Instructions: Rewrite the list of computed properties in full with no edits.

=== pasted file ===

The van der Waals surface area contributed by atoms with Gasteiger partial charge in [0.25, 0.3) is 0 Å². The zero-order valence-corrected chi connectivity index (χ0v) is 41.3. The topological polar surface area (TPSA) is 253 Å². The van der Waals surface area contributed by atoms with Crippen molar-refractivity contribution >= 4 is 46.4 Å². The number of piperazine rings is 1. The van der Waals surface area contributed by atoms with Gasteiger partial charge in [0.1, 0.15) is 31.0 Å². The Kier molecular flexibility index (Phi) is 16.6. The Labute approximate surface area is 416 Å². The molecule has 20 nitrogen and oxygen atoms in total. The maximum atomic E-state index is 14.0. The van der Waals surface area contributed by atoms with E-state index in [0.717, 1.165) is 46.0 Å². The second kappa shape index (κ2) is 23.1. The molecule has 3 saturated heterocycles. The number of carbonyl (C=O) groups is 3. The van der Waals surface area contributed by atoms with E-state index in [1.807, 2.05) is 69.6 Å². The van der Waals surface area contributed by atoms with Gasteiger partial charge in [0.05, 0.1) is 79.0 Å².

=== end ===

The van der Waals surface area contributed by atoms with Gasteiger partial charge in [0.25, 0.3) is 0 Å². The zero-order valence-corrected chi connectivity index (χ0v) is 41.3. The topological polar surface area (TPSA) is 253 Å². The van der Waals surface area contributed by atoms with Crippen molar-refractivity contribution >= 4 is 46.4 Å². The number of piperazine rings is 1. The van der Waals surface area contributed by atoms with Gasteiger partial charge in [0.1, 0.15) is 31.0 Å². The Kier molecular flexibility index (Phi) is 16.6. The Labute approximate surface area is 416 Å². The molecule has 20 nitrogen and oxygen atoms in total. The maximum atomic E-state index is 14.0. The van der Waals surface area contributed by atoms with E-state index in [0.717, 1.165) is 46.0 Å². The second kappa shape index (κ2) is 23.1. The molecule has 3 saturated heterocycles. The number of carbonyl (C=O) groups is 3. The van der Waals surface area contributed by atoms with E-state index in [1.807, 2.05) is 69.6 Å². The van der Waals surface area contributed by atoms with Gasteiger partial charge in [0.05, 0.1) is 79.0 Å².